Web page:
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Judge to review inquiry into leaks in Pellicano case

January 23, 2007|Greg Krikorian | Times Staff Writer

A federal judge Monday said she would personally review the government's investigation into the disclosure of confidential documents in the Anthony Pellicano wiretapping case, amid claims that the latest leak was triggered by a previously unreported FBI interview of billionaire Kirk Kerkorian.

U.S. District Judge Dale S. Fischer's decision followed an acrimonious hearing at which attorneys for Pellicano and for Kerkorian's longtime attorney, Terry Christensen, complained that the leaks to the New York Times had severely hurt their clients' rights to a fair trial.

The defense attorneys also pointedly questioned why authorities had not identified the source of the leaks after nine months of investigation.

"This is horrendous," Christensen's attorney, Terree Bowers, said of the leaks. "It is trampling on Mr. Christensen's presumption of innocence."

Last April, the judge issued a protective order to prevent the disclosure of evidence compiled against Pellicano, Christensen and six other co-defendants in a wide-ranging wiretapping case that has rocked legal and Hollywood circles. After the New York Times printed the first of several articles that quoted sealed FBI interview reports in the case, the U.S. attorney's office in San Diego opened an investigation into the leaks.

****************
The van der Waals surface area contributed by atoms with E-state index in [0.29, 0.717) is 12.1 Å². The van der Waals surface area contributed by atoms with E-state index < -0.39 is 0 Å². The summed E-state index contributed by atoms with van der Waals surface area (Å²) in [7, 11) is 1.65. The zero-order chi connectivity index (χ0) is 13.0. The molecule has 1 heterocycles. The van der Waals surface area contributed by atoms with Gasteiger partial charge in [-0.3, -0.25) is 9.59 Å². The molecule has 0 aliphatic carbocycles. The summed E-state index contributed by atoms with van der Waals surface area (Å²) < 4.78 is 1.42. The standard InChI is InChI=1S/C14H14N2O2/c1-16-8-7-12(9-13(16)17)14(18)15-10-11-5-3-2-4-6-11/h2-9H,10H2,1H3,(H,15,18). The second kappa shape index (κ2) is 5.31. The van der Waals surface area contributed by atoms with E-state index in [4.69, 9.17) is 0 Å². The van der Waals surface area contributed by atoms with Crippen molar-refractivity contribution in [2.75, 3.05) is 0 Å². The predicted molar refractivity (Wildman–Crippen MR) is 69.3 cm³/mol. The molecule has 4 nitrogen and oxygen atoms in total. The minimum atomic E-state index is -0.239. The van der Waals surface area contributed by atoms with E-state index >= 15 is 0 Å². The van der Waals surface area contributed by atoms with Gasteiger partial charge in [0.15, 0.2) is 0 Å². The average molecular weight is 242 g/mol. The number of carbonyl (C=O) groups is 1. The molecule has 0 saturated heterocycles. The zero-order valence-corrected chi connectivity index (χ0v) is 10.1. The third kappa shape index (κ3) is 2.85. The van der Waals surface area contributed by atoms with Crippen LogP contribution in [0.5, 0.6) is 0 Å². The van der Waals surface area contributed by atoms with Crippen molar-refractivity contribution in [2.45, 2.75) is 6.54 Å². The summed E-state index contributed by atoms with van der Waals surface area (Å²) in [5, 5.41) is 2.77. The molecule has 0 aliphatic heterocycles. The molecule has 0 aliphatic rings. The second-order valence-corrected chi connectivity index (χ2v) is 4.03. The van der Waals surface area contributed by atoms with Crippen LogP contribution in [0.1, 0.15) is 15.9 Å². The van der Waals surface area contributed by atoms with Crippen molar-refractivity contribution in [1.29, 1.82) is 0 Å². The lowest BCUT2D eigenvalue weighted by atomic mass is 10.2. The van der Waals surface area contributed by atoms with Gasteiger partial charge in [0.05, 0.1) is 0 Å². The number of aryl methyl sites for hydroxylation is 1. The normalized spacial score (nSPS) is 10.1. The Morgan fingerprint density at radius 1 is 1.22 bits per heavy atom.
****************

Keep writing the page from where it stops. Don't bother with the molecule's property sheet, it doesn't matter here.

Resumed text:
Two weeks ago, the newspaper published -- and posted on its website -- excerpts from audio recordings of conversations between Pellicano and Christensen. Attorneys for Christensen had challenged the government's right to use the recordings against their client on the grounds of attorney-client privilege. At the time, they also argued that authorities were so concerned about the tapes' admissibility that they had interviewed Kerkorian "in what appears to be an illicit attempt to get him to inadvertently waive the attorney-client privilege."

In the latest court documents, Bowers suggested that the government, fearing that the tapes might be ruled inadmissible, had decided to leak them.

"Faced with such a result, it is most likely that someone from the prosecution took this illegal and drastic step of ensuring that members of the public got to see excerpts and listen to the recordings," Bowers said in the latest court filing.

Thom Mrozek, a spokesman for the U.S. attorney's office in Los Angeles, said, "We have honored at all times Mr. Kerkorian's claim of attorney-client privilege."

Mrozek said he would not comment on what he called "the latest conspiracy theory being floated by people associated with the defense."

San Diego Assistant U.S. Atty. Robert Ciaffa, who is directing the leak investigation, said he would not comment about that probe while it is underway. As is standard practice, the leak investigation is being conducted by another U.S. attorney's office to ensure its independence.

A spokeswoman for Kerkorian's Tracinda Corp. declined comment about the interview, which sources say lasted about two hours.

Bowers urged Judge Fischer to hold a hearing on the leaks, and to subpoena the New York Times reporters to testify. To bolster his argument, Bowers cited the BALCO case, in which two reporters from the San Francisco Chronicle face 18 months in federal prison for refusing to disclose who leaked them grand jury testimony about steroid use in professional sports. In court documents, Bowers also charged that the government's investigation of his client "has been fraught with government deceit, obfuscation, sensationalism and injustice from the minute [it] began."

Catherine J. Mathis, a spokeswoman for the New York Times, said the newspaper would continue to assert the reporters' right not to reveal how they obtained the court documents and recordings.

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